Wednesday, March 12, 2014
By Betty Adams firstname.lastname@example.org
AUGUSTA -- The trio from Warsaw Middle School in Pittsfield each voted for a different candidate.
Clarissa Hemphill, left, and Kaley Norsworthy, both students at Fort Fairfield Elementary School, enter results from Maine’s Student Mock Election 2010 into a computer during the “Rally and Tally” event Thursday afternoon at the Augusta Civic Center.
Staff photo by Joe Phelan
Mikayla Carr picked Republican Paul LePage. Even though independent Eliot Cutler addressed the students in person, she said she'd stand by her vote.
"I think we need to have better school systems, and he would help with health care, too," Carr said.
The three members of the school's student council cast their votes Thursday during the Maine Student Mock Election "Rally and Tally" event at the Augusta Civic Center.
Nick Deckert said he was torn between Cutler and Democrat Libby Mitchell. He voted for Mitchell at school on Wednesday, but said he might have voted for Cutler if voting was Thursday.
"An independent governor might change things up," he said.
Lexi LaMarre remained firmly in favor of her vote for Cutler, the candidate she studied as part of a class project.
"His ideas on school and energy costs were very, very interesting," she said.
The mock election, with 150 schools participating this year, was sponsored by the Secretary of State's Office.
Voting for gubernatorial and congressional candidates took place at the individual schools. Students at the Augusta event wrote down the results phoned in from schools around the state, while other students dealt with e-mailed returns.
On Thursday evening, many of the school votes had been called in, giving LePage 28 percent, Cutler 27 percent and Mitchell 23.5 percent. Independent Shawn Moody attracted 13 percent, with independent Kevin Scott earning 7 percent.
For Congress, students selected the Democratic incumbents, choosing U.S. Rep. Chellie Pingree, 1st District, over Republican challenger Dean Scontras, 56 percent to 44 percent, and U.S. Rep. Michael Michaud, 2nd District, over Republican challenger Jason Levesque, 57 to 43 percent.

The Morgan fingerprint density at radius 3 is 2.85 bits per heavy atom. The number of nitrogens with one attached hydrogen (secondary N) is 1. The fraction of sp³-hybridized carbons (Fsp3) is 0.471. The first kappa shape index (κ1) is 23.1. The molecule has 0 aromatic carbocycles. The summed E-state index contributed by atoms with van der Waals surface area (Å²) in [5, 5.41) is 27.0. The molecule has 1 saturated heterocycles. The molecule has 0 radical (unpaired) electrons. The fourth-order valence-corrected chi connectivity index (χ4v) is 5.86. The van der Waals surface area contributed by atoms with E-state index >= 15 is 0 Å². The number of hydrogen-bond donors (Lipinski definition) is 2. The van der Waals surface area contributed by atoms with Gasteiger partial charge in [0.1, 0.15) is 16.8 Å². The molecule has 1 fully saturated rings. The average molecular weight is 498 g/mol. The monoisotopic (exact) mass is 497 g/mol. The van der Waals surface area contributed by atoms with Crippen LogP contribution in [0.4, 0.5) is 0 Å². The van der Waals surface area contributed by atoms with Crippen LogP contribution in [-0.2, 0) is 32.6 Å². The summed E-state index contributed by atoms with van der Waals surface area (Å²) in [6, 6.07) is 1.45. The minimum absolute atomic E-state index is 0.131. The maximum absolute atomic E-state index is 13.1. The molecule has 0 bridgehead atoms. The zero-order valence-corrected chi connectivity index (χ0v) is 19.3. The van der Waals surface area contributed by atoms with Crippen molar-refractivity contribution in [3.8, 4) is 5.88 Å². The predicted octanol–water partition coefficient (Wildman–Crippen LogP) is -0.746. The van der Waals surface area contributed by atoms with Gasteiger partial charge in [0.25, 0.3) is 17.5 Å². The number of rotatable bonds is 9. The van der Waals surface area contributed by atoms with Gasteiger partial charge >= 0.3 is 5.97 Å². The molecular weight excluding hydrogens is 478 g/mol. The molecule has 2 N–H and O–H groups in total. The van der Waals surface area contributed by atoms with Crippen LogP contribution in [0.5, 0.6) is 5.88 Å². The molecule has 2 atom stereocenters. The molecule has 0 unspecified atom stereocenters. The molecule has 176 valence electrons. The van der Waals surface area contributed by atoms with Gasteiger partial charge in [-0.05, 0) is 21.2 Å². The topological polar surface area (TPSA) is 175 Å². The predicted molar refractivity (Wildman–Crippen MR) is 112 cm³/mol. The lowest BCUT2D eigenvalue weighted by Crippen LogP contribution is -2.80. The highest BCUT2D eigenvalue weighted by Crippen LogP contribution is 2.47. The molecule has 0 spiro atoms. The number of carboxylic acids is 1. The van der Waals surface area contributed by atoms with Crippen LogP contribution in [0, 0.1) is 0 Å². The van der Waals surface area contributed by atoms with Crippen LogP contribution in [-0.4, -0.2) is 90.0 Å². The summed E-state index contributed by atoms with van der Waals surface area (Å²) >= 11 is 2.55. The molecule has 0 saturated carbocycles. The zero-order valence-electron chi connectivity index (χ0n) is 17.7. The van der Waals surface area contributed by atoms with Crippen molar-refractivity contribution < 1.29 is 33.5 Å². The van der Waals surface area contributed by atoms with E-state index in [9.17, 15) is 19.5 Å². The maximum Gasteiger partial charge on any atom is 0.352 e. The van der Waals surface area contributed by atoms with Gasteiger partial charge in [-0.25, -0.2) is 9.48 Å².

The students approved the Oxford County casino 57 percent to 43 percent and supported bond issues that would fund clinics and preservation of land and working waterfronts.
All results were to be posted almost immediately on the secretary of state's mock election website, www.maine.gov/mockelection/.
While collecting the data, Andrew Small, an eighth-grader at Piscataquis Community Elementary School in Guilford, answered the phone politely: "Can you tell me the name of the school, please?"
His schoolmates had gone to collect pizza for their dinner, and brought him a share as well.
"I get to see what a bunch of other schools think about the candidates," he said.
Small is an ardent fan of Scott, and proudly displayed his candidate's sticker on his face.
"I just think he would be a good governor," Small said, who also liked hearing Scott speak on Thursday. "I thought he had a lot of compassion and is unselfish," he said.
Cony Middle School students Devin Beckim and Bradley Beeckel both supported Cutler.
"We studied the platforms, and he seemed he would be the best one for governor," Beckim said. Beeckel concurred.
Several legislative candidates appeared at the event, including Democrat Craig Hickman of Winthrop, who is challenging the incumbent Rep. Patrick Flood, a Winthrop Republican.
Hickman brought vegetables from his organic farm to dress up his table. "I made it like a farm stand," he said. "Children love a prop."
Secretary of State Matthew Dunlap told the students about the importance of the election process, how it works and how much commitment is required from those who choose to be candidates.
The event was interspersed with student stump speeches, candidate speeches and votes -- cast inside voting booths on loan from the town of West Gardiner -- for the event mascot.
Dunlap put his reason for coordinating the event on the Mock Election Night Program: "An increasing number of young people are coming from homes where one or more of their parents do not vote; this remains the single, most important factor in whether they ultimately exercise this right. One recent study determined that frequent classroom discussion around election issues, teacher encouragement of the expression of opinions, and student participation in a get-out-the vote or mock election effort can make a significant difference."
Dunlap said Thursday afternoon that the student 2008 mock election proved a fairly accurate predictor of the 2008 election.
"They called every one but the 1st District," he said. "President, U.S. Senate, District 2 in Congress, the people's veto, the citizen initiative and the bond issue."
Betty Adams -- 621-5631